The Mount Pleasant lead mines lie immediately south of Wensley village, on the south side of a small valley. The monument includes the earthwork and buried remains of the Mount Pleasant mines. Other features, such as a sough (drainage tunnel) and trackways used for internal and onward transport, add additional interest and offer evidence of technological and organisational structures. This combination of high-quality features is found in close association with medieval or post-medieval agricultural remains which extend over the area, and thus illustrates not only the development of the lead industry in Derbyshire, but also its relationship to local agricultural systems. A sample of these remains is included in the monument. The southern part of the site includes numerous well preserved shaft mounds and two large rakes: these are linear extraction features which follow the line of a lead-bearing vein. The two rakes run roughly north-south and reach a depth of 2.5m, with associated spoilheaps on each side. Both opencut and shaft forms are present, and the rakes are overlain in places by later spoil and a trackway. Field evidence suggests that veins were worked over a lengthy period and by differing methods. In addition to the two large rakes, a number of shallower opencut workings are seen in the vicinity. East of the rakes, a series of cultivation terraces or lynchets are visible. These earthworks are in places overlain by mining-related earthworks, and are cut by a number of shafts on a different alignment to the large rakes. This direct association between industrial and agricultural remains is extremely unusual, and provides evidence of earlier land use on the site. Further information on the relationship between the two types of earthwork will be preserved as buried features. One of the mining earthworks in this area is thought to be a gin circle, where horses were used to power a simple winding mechanism serving the neighbouring shaft. Between the two large rakes, a further arrangement of terraces is visible. These are shallower and narrower than the lynchets, and are believed to represent the sites of dressing floors. A grassed-over trackway runs east-west through the site, overlying the lower parts of the eastern rake. North of the trackway, the eastern part of the site is again dominated by lynchets, with industrial features to the west. The north west corner of the monument includes very substantial earthworks in a stepped arrangement, forming large infilled dams or ponds where late stages of ore processing were carried out. This function is consistent with the position of the earthworks, low on the slope in relation to other mining features. Since ore processing required large quantities of water, it is usual to find that early stages took place on high ground, allowing precious water resources to be reused in later processes downslope. The ponds take the form of successive raised platforms, the highest at the west and lowest at the east. Each is embanked to a maximum height of 2.5m, with a raised lip at the edge. A grassed-over trackway running east-west from the easternmost of these earthworks would have been used by carts to load and transport processed ore to a smelting site. North of the ponds, the land drops steeply away to a stream at the foot of the slope. Low on this slope is the Basrobin Sough, a drainage channel begun by 1767. The mines had made use of natural cave systems for their drainage, but supplementary drainage was evidently necessary by this time. In addition to the earthwork remains, it is believed that buried remains will survive, and will include further dressing areas and deposits which will provide information on the efficiency of processing techniques. The Mount Pleasant mines are very close to the Northern Dale mines, which lie only a few hundred metres to the east and are the subject of a separate scheduling. Modern field walls are excluded from the scheduling, although the ground beneath them is included.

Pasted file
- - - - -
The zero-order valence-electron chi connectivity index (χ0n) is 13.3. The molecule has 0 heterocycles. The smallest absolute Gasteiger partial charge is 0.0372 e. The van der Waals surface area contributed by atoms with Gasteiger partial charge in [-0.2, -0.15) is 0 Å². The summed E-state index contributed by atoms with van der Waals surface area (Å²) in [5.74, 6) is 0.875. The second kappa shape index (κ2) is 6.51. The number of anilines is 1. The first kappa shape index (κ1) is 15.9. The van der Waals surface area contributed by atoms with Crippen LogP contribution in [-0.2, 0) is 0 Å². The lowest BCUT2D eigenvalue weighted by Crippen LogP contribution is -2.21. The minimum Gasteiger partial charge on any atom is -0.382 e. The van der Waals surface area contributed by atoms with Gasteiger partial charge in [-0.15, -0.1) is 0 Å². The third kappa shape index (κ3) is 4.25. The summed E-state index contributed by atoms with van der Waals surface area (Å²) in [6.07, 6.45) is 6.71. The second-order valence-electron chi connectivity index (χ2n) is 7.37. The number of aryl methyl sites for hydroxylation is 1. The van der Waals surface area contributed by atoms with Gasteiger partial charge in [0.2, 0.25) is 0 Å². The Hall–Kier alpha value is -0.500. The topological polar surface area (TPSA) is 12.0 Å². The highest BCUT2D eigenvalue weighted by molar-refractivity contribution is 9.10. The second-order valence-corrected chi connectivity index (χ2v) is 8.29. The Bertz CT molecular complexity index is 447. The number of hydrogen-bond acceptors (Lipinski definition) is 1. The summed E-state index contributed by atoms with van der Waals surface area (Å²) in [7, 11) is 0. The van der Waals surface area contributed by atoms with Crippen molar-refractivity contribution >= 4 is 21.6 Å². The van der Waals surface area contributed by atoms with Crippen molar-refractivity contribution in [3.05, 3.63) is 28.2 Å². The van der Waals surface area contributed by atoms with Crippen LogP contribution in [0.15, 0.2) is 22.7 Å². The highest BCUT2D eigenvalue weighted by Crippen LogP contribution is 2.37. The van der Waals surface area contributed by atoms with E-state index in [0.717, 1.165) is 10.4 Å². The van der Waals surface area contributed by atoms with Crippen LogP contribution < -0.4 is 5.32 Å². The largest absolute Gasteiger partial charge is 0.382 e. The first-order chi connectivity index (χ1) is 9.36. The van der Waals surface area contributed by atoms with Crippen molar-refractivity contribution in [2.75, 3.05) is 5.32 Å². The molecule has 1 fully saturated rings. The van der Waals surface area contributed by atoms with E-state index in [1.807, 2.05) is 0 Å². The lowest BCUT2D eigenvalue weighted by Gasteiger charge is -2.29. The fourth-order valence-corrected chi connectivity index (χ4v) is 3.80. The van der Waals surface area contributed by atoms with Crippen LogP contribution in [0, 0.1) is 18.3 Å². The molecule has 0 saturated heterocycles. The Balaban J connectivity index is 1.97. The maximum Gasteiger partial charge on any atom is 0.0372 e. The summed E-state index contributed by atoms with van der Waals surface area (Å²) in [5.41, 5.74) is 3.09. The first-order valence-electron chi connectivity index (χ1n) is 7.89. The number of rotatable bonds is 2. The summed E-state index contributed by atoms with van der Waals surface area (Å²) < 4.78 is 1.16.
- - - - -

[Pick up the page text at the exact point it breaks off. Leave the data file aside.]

MAP EXTRACT The site of the monument is shown on the attached map extract.

Selected Sources

Books and journals
Rieuwerts, J H (ed), History and Gazetteer of the Lead Mine Soughs of Derbyshire, (1987), 80
Other
Letter about scheduling proposals, Startin, W, Mount Pleasant Mines, (1990)
Proposals for scheduling, Peak Park Archaeologist, South Darley, (1989)
Ref: DR 12711, Mount Pleasant mine and Basrobin sough,
Suggestions on scheduling, Startin, W, (1990)

National Grid Reference: SK 26338 60892

Map

Map
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The above map is for quick reference purposes only and may not be to scale. For a copy of the full scale map, please see the attached PDF - 1017756 .pdf

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This copy shows the entry on 23-Nov-2017 at 12:15:13.

End of official listing